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2 Complaints Against Newport Cite Violations of Open-Meeting Law

July 19, 2002|JEAN O. PASCO | TIMES STAFF WRITER

Complaints charging Newport Beach with violating the state's open-meeting law have been filed with the Orange County district attorney's office.

The allegations center on two closed-door votes by the Newport Beach City Council in recent months authorizing the hiring of lobbyists. The lobbyists were approved as subcontractors to law firms working on the city's goal of extending flight and noise restrictions at John Wayne Airport.

The public wasn't notified of the votes or told of the hires. Former Irvine Co. executive Gary H. Hunt and William D. Lowery of Washington, D.C., are being paid a total of $455,000 through contracts that end Dec. 31.

"We've received two complaints [against Newport Beach], and they are both under review," district attorney spokeswoman Tori Richards said Thursday.

One complaint was filed by Greenlight, an organization in Newport Beach that pushed for the passage of a city measure that ties development rights to traffic capacity. Hunt, then at Irvine Co., coordinated the company's $440,000 campaign against the initiative. The second complaint was filed by a Newport Beach activist.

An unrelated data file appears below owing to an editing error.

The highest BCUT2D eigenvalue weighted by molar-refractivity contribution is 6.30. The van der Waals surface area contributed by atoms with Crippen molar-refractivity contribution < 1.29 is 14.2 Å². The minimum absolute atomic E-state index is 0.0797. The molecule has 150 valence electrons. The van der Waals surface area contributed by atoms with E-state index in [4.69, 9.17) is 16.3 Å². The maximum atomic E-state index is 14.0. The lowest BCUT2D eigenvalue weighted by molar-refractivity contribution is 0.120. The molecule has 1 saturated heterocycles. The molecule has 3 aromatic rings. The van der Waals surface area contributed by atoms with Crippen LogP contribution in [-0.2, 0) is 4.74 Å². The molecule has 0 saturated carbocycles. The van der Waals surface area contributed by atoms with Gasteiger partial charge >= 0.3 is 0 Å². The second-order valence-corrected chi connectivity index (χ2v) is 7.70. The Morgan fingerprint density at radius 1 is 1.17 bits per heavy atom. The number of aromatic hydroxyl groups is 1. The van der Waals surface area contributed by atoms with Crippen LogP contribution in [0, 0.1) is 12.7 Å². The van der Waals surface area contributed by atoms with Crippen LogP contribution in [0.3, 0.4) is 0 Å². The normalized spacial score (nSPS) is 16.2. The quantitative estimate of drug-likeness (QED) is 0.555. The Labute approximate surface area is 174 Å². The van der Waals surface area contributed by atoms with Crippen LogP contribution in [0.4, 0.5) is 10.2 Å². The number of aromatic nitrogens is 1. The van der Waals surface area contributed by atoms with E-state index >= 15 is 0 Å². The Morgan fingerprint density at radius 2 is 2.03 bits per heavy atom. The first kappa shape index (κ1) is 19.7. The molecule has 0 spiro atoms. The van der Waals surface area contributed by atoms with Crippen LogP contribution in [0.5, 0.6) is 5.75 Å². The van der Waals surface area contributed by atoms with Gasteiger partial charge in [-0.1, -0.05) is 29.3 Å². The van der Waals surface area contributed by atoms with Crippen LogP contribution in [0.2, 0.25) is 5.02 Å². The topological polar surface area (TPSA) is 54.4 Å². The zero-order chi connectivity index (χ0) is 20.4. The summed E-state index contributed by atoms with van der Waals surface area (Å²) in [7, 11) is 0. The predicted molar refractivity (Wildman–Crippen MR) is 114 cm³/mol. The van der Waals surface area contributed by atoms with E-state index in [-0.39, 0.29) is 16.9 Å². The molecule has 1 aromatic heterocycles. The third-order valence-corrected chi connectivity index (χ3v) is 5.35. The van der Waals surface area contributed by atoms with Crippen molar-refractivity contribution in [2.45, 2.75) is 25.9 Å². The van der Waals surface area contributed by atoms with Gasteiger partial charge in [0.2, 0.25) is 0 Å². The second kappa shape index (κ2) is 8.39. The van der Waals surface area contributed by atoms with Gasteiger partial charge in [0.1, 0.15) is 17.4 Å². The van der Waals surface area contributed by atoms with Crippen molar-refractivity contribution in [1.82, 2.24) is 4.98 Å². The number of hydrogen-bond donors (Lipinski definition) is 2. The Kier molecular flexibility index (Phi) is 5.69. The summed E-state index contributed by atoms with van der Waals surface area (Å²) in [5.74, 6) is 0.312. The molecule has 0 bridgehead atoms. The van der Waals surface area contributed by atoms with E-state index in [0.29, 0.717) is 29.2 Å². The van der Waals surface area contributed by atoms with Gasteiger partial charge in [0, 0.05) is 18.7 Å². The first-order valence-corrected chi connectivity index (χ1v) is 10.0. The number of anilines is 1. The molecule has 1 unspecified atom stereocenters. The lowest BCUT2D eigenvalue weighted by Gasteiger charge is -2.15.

Greenlight spokesman Phil Arst said in a statement that the group supports the city's efforts to continue flight and noise restrictions at John Wayne but does not condone its secret meetings.

The general counsel for the California First Amendment Coalition said the city should be challenged. "I'm happy to see this is being addressed," Terry Francke said.

The Ralph M. Brown Act allows city councils to meet privately to discuss actual or possible litigation and to hire attorneys to handle lawsuits. Any votes or action taken must be reported, including the vote or abstention of every member present.

Newport Beach City Atty. Robert Burnham said he was authorized to hire the lobbyists and to brief the council under "pending litigation" because the lobbyists are helping promote the city's legal strategies for keeping the airport restrictions. Neither Hunt nor Lowery is an attorney in California.

Maintaining restrictions at John Wayne Airport has been a battle in Newport Beach for 30 years. In March, the City Council agreed in closed session to hire California Strategies, headed by Hunt. In May, the council agreed to hire Lowery's firm.

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